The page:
The Next Wave of Mobile Banking Threats Is Already Here

Mobile banking threats have been recently making an impact, both at the regional as well as global levels. EventBot, the newly identified Android banking trojan, can be considered as a forward leap in the evolution of mobile banking trojans.

The leap ahead


  • EventBot abuses Android’s accessibility feature to access and steal valuable user information and system information. It can also intercept SMS messages and bypass two-factor authentication mechanisms. But that is not the only capability that makes it unique.
  • It targets more than 200 different financial applications like PayPal, Coinbase, Barclays, Santander UK, HSBC UK, etc., that are commonly used in countries like the US, the UK, Spain, Italy, Switzerland, France, Germany, Ireland, India, Austria, Australia, and Poland.
  • EventBot developers seem to be actively involved in its development, as there were four different versions identified, each version bringing in new functionalities and obfuscation techniques. This makes researchers believe that EventBot could become the next big mobile threat.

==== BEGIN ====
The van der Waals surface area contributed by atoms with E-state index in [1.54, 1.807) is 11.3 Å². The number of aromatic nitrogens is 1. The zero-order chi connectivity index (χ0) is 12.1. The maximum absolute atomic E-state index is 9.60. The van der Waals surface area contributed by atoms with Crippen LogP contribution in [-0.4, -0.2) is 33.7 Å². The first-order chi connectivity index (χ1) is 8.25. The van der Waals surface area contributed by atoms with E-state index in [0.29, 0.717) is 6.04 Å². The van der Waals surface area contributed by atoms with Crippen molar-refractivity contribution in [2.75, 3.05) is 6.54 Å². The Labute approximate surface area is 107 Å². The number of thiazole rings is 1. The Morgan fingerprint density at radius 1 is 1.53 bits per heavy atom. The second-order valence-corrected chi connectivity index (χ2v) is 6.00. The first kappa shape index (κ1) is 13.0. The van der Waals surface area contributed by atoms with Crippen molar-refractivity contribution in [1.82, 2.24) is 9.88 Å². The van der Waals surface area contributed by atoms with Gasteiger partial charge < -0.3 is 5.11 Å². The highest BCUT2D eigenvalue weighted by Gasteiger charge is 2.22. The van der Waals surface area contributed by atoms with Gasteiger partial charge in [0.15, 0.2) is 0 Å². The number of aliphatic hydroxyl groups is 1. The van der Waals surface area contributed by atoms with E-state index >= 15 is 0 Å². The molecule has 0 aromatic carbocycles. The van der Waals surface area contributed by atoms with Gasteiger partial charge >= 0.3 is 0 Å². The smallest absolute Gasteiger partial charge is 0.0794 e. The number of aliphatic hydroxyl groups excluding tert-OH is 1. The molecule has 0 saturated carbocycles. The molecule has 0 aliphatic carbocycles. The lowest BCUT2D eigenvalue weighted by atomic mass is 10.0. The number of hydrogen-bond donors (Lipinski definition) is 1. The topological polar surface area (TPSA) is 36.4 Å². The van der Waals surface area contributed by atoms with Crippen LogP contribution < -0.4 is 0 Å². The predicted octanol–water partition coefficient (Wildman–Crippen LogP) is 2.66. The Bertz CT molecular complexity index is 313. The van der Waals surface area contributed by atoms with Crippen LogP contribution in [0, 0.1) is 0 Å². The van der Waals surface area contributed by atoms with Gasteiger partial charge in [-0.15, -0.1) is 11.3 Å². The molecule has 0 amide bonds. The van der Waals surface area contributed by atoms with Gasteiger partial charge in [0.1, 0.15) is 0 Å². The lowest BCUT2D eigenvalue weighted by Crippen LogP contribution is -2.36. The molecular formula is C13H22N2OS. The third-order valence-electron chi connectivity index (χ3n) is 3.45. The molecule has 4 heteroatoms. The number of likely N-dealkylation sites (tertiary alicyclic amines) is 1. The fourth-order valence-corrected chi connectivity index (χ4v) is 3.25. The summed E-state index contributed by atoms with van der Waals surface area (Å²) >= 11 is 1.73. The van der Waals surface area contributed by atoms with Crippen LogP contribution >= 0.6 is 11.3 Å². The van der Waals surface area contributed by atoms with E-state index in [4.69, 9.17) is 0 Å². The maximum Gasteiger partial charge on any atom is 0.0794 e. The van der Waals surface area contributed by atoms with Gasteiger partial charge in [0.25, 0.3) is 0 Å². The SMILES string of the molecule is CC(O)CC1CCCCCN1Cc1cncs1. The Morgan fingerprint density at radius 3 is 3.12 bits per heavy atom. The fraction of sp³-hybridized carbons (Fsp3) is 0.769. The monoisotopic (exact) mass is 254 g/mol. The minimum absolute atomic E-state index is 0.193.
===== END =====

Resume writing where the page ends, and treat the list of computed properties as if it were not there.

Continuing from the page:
Regional mobile threats also looming around

Besides the global threats like EventBot, a large number of mobile threats have been recently observed, that are actively targeting financial institutions within a specific region.

  • In April 2020, the Mandrake Spyware was observed targeting Mobile banking users in Australia, targeting Android-based applications from financial organizations like ANZ Australia, Commonwealth Bank of Australia, Bank of Melbourne Mobile Banking, Bank of SA, Australian Super, and PayPal.
  • In March 2020, an Android banking Trojan dubbed Geost was found targeting Russian banks, with the victim count at over 800,000 users.
  • In February 2020, the infamous Ginp Banker Trojan was observed targeting users in Spain. It was equipped with a highly unconventional function of inserting fake text messages into the Inbox of a regular SMS app, along with the capability to intercept and send SMS to bypass OTP based authentication.

Security guidelines and tips

Avoid downloading apps unknown source, and download apps only from the official app stores like Google Play. Pay attention to permissions requested by apps, genuine apps shouldn’t be asking for access to SMS. Users should also use a genuine anti-malware solution for mobile, and also keep an eye on the changes in their devices, such as the decreased performance or battery life, which may indicate malicious behavior.